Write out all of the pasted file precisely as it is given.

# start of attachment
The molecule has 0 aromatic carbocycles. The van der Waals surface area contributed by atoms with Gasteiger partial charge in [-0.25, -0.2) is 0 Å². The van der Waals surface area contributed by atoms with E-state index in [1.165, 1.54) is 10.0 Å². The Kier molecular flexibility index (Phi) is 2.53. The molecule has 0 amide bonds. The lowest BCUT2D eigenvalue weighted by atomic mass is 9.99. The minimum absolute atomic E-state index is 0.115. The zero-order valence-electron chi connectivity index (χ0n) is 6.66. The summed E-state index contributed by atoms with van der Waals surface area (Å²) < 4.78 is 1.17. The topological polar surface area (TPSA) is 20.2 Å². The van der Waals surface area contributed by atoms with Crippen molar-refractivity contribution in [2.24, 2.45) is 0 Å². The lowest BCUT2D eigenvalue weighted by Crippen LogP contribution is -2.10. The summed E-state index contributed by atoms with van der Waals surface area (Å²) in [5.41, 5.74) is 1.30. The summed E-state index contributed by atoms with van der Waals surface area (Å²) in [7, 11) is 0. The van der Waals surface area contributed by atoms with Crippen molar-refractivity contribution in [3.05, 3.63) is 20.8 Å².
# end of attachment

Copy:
The molecule has 0 aromatic carbocycles. The van der Waals surface area contributed by atoms with Gasteiger partial charge in [-0.25, -0.2) is 0 Å². The van der Waals surface area contributed by atoms with E-state index in [1.165, 1.54) is 10.0 Å². The Kier molecular flexibility index (Phi) is 2.53. The molecule has 0 amide bonds. The lowest BCUT2D eigenvalue weighted by atomic mass is 9.99. The minimum absolute atomic E-state index is 0.115. The zero-order valence-electron chi connectivity index (χ0n) is 6.66. The summed E-state index contributed by atoms with van der Waals surface area (Å²) < 4.78 is 1.17. The topological polar surface area (TPSA) is 20.2 Å². The van der Waals surface area contributed by atoms with Crippen molar-refractivity contribution in [2.24, 2.45) is 0 Å². The lowest BCUT2D eigenvalue weighted by Crippen LogP contribution is -2.10. The summed E-state index contributed by atoms with van der Waals surface area (Å²) in [5.41, 5.74) is 1.30. The summed E-state index contributed by atoms with van der Waals surface area (Å²) in [7, 11) is 0. The van der Waals surface area contributed by atoms with Crippen molar-refractivity contribution in [3.05, 3.63) is 20.8 Å².